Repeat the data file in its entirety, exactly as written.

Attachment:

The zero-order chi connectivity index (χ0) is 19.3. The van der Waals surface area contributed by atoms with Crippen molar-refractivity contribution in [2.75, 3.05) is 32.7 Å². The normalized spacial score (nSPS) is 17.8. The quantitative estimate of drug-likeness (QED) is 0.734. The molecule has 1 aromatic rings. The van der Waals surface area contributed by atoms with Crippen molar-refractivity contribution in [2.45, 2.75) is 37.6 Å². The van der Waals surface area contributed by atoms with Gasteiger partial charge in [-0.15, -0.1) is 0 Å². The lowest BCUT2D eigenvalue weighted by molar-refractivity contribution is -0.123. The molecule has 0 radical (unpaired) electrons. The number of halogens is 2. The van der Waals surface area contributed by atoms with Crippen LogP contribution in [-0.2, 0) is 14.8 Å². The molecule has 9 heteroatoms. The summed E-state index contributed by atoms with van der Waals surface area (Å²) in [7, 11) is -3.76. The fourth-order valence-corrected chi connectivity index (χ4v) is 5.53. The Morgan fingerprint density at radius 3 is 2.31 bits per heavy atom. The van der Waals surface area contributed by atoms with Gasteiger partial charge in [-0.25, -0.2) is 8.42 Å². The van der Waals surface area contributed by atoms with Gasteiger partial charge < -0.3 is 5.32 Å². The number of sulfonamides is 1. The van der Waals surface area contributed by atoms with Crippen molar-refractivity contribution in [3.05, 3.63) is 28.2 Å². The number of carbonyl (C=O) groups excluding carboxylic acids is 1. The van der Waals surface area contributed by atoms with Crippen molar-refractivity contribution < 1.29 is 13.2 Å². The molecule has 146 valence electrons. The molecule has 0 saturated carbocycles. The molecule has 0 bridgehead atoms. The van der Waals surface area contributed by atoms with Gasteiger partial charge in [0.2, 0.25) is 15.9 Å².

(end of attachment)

The zero-order chi connectivity index (χ0) is 19.3. The van der Waals surface area contributed by atoms with Crippen molar-refractivity contribution in [2.75, 3.05) is 32.7 Å². The normalized spacial score (nSPS) is 17.8. The quantitative estimate of drug-likeness (QED) is 0.734. The molecule has 1 aromatic rings. The van der Waals surface area contributed by atoms with Crippen molar-refractivity contribution in [2.45, 2.75) is 37.6 Å². The van der Waals surface area contributed by atoms with Gasteiger partial charge in [-0.15, -0.1) is 0 Å². The lowest BCUT2D eigenvalue weighted by molar-refractivity contribution is -0.123. The molecule has 0 radical (unpaired) electrons. The number of halogens is 2. The van der Waals surface area contributed by atoms with Crippen LogP contribution in [-0.2, 0) is 14.8 Å². The molecule has 9 heteroatoms. The summed E-state index contributed by atoms with van der Waals surface area (Å²) in [7, 11) is -3.76. The fourth-order valence-corrected chi connectivity index (χ4v) is 5.53. The Morgan fingerprint density at radius 3 is 2.31 bits per heavy atom. The van der Waals surface area contributed by atoms with Gasteiger partial charge in [-0.25, -0.2) is 8.42 Å². The van der Waals surface area contributed by atoms with Gasteiger partial charge < -0.3 is 5.32 Å². The number of sulfonamides is 1. The van der Waals surface area contributed by atoms with Crippen molar-refractivity contribution in [3.05, 3.63) is 28.2 Å². The number of carbonyl (C=O) groups excluding carboxylic acids is 1. The van der Waals surface area contributed by atoms with Crippen molar-refractivity contribution < 1.29 is 13.2 Å². The molecule has 146 valence electrons. The molecule has 0 saturated carbocycles. The molecule has 0 bridgehead atoms. The van der Waals surface area contributed by atoms with Gasteiger partial charge in [0.2, 0.25) is 15.9 Å².